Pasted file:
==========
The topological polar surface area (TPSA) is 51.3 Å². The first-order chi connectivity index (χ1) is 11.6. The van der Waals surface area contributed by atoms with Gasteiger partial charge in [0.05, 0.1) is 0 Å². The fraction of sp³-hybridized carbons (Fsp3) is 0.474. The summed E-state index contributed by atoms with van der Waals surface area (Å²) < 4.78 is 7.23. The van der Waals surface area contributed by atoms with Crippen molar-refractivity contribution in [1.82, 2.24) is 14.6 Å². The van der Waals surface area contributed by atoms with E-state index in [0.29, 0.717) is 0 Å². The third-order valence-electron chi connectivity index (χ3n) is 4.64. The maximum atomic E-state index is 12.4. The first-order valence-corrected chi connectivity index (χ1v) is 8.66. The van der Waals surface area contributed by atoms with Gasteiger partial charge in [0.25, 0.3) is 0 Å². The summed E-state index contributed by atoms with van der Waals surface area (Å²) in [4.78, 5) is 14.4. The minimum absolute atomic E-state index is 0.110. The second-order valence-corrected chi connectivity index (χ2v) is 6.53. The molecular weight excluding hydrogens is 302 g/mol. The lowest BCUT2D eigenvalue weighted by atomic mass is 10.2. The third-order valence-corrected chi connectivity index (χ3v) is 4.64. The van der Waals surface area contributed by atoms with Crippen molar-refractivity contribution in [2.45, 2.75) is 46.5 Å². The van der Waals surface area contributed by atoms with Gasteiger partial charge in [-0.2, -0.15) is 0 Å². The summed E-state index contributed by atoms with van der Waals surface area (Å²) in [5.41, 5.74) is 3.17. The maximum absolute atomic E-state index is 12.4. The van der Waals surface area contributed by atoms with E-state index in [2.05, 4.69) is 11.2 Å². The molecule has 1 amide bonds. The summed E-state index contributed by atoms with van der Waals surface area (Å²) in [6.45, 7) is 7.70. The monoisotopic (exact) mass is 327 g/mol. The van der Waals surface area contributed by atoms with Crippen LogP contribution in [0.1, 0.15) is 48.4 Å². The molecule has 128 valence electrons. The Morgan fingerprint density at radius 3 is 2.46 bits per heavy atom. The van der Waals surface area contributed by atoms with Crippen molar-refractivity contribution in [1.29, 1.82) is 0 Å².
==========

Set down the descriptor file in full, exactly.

The topological polar surface area (TPSA) is 51.3 Å². The first-order chi connectivity index (χ1) is 11.6. The van der Waals surface area contributed by atoms with Gasteiger partial charge in [0.05, 0.1) is 0 Å². The fraction of sp³-hybridized carbons (Fsp3) is 0.474. The summed E-state index contributed by atoms with van der Waals surface area (Å²) < 4.78 is 7.23. The van der Waals surface area contributed by atoms with Crippen molar-refractivity contribution in [1.82, 2.24) is 14.6 Å². The van der Waals surface area contributed by atoms with E-state index in [0.29, 0.717) is 0 Å². The third-order valence-electron chi connectivity index (χ3n) is 4.64. The maximum atomic E-state index is 12.4. The first-order valence-corrected chi connectivity index (χ1v) is 8.66. The van der Waals surface area contributed by atoms with Gasteiger partial charge in [0.25, 0.3) is 0 Å². The summed E-state index contributed by atoms with van der Waals surface area (Å²) in [4.78, 5) is 14.4. The minimum absolute atomic E-state index is 0.110. The second-order valence-corrected chi connectivity index (χ2v) is 6.53. The molecular weight excluding hydrogens is 302 g/mol. The lowest BCUT2D eigenvalue weighted by atomic mass is 10.2. The third-order valence-corrected chi connectivity index (χ3v) is 4.64. The van der Waals surface area contributed by atoms with Crippen molar-refractivity contribution in [2.45, 2.75) is 46.5 Å². The van der Waals surface area contributed by atoms with Gasteiger partial charge in [-0.2, -0.15) is 0 Å². The summed E-state index contributed by atoms with van der Waals surface area (Å²) in [5.41, 5.74) is 3.17. The maximum absolute atomic E-state index is 12.4. The van der Waals surface area contributed by atoms with E-state index in [2.05, 4.69) is 11.2 Å². The molecule has 1 amide bonds. The summed E-state index contributed by atoms with van der Waals surface area (Å²) in [6.45, 7) is 7.70. The monoisotopic (exact) mass is 327 g/mol. The van der Waals surface area contributed by atoms with Crippen LogP contribution in [0.1, 0.15) is 48.4 Å². The molecule has 128 valence electrons. The Morgan fingerprint density at radius 3 is 2.46 bits per heavy atom. The van der Waals surface area contributed by atoms with Crippen molar-refractivity contribution in [1.29, 1.82) is 0 Å².